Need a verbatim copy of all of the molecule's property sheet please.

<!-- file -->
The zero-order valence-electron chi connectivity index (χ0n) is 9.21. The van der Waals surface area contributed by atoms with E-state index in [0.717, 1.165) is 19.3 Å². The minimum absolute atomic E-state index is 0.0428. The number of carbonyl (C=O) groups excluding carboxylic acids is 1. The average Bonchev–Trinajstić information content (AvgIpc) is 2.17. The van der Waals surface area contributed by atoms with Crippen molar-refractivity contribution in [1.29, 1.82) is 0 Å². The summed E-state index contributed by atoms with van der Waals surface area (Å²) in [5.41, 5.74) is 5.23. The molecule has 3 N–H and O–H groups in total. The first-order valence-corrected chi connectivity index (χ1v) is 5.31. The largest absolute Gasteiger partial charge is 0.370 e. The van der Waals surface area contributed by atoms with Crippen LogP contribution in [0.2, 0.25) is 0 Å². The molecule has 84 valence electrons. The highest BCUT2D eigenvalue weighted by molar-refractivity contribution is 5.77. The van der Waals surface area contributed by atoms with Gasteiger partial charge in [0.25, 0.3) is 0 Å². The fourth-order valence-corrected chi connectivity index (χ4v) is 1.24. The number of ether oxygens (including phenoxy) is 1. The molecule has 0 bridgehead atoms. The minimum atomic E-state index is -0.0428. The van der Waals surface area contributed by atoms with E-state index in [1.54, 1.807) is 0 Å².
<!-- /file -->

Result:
The zero-order valence-electron chi connectivity index (χ0n) is 9.21. The van der Waals surface area contributed by atoms with E-state index in [0.717, 1.165) is 19.3 Å². The minimum absolute atomic E-state index is 0.0428. The number of carbonyl (C=O) groups excluding carboxylic acids is 1. The average Bonchev–Trinajstić information content (AvgIpc) is 2.17. The van der Waals surface area contributed by atoms with Crippen molar-refractivity contribution in [1.29, 1.82) is 0 Å². The summed E-state index contributed by atoms with van der Waals surface area (Å²) in [5.41, 5.74) is 5.23. The molecule has 3 N–H and O–H groups in total. The first-order valence-corrected chi connectivity index (χ1v) is 5.31. The largest absolute Gasteiger partial charge is 0.370 e. The van der Waals surface area contributed by atoms with Crippen LogP contribution in [0.2, 0.25) is 0 Å². The molecule has 84 valence electrons. The highest BCUT2D eigenvalue weighted by molar-refractivity contribution is 5.77. The van der Waals surface area contributed by atoms with Gasteiger partial charge in [0.25, 0.3) is 0 Å². The fourth-order valence-corrected chi connectivity index (χ4v) is 1.24. The number of ether oxygens (including phenoxy) is 1. The molecule has 0 bridgehead atoms. The minimum atomic E-state index is -0.0428. The van der Waals surface area contributed by atoms with E-state index in [1.54, 1.807) is 0 Å².